WEED WARNINGS: Two reader alerts about plants that people and pets should avoid | West Seattle Blog… – West Seattle Blog

West Seattle, Washington
From the WSB inbox, two reader reports about plants to steer clear of:

FOXTAIL: J sent the photo, hoping to warn pet owners about “the dangers of foxtail grass, which is becoming more ubiquitous every spring and summer around West Seattle. The awns can embed themselves into an animal through the skin, nose, ears, or eyes, and once they are in, they can cause infection or even death. I see huge patches of foxtail right around many of our dog-friendly apartment buildings, as well as in parks and private lawns. (In early June) I spotted it all along the beachfront path at Lincoln Park. Pet owners should clear any foxtail on their private property, know to avoid it while out and about, and be able to spot the symptoms that require veterinary care. A good primer is here.” The photo is from the Lincoln Park sighting that J mentioned.
HEMLOCK: Bronwyn reports this “large patch of hemlock next to the sidewalk on the east side of 36th Ave SW on Seattle city property, Lander is the closest cross street. Neighbors often forage for blackberries here”:

Hemlock, which can be deadly, is on the “control required” list of weeds in King County – see the full list here; you can report them here.
Thank you so much for this very useful information. My sister had to have her dog sedated so they could remove a foxtail from his nose. 
What’s the best way to remove from the yard? Our clump is getting bigger every year.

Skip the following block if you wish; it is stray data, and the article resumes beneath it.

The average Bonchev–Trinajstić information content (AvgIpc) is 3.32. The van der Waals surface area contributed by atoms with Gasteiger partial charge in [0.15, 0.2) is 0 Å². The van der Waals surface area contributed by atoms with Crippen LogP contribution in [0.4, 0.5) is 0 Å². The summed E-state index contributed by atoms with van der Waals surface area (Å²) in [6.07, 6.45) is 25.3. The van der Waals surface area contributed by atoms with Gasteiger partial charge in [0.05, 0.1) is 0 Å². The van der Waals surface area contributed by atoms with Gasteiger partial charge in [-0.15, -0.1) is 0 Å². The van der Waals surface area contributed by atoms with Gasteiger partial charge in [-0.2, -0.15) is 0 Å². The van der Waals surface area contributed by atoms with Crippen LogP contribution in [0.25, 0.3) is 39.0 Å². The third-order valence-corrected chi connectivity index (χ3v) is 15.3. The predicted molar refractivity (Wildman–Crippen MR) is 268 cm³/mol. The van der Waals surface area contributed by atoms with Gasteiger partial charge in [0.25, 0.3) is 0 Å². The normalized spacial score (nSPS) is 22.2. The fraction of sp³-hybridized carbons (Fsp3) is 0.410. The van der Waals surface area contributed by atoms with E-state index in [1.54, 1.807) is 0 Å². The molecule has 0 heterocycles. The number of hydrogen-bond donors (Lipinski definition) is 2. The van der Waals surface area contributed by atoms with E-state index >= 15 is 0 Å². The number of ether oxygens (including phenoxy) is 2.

A shovel
I use a mattock https://en.m.wikipedia.org/wiki/Mattock to remove weeds and their roots. A mattock is sturdier than a shovel. For weeds with thorns, pigskin or goatskin gloves are best.
Techniques vary:
but one important thing – once you remove them, DON’T compost them, leave them on the ground, or put them in your yard-waste bin – throw them in the garbage, in a strong plastic bag.

The flyer you link to says you can use municipal (not home) compost. King County’s compost program says they are able to accept noxious weeds.
Second the sedation story.  After 3 weeks and 2 different vets, finally the 3rd vet sedated my pup and found a foxtail deep within his ear canal.  I felt so bad for his pain, and as well, my pocketbook took a hit. 
Poison hemlock spread like crazy into the disturbed areas along Delridge that the city did not replant after construction. They landscaped the medians but did not redo landscaping in the planting strips. 
OMG that’s poison hemlock, I see it in a lot of areas and never knew it was poisonous! As for the Foxtail I remember as kids we’d come home from playing and have it stuck in our socks and it’d be harder than heck to pull it out of them, again never knew it was poisonous. Thank you for the info. 
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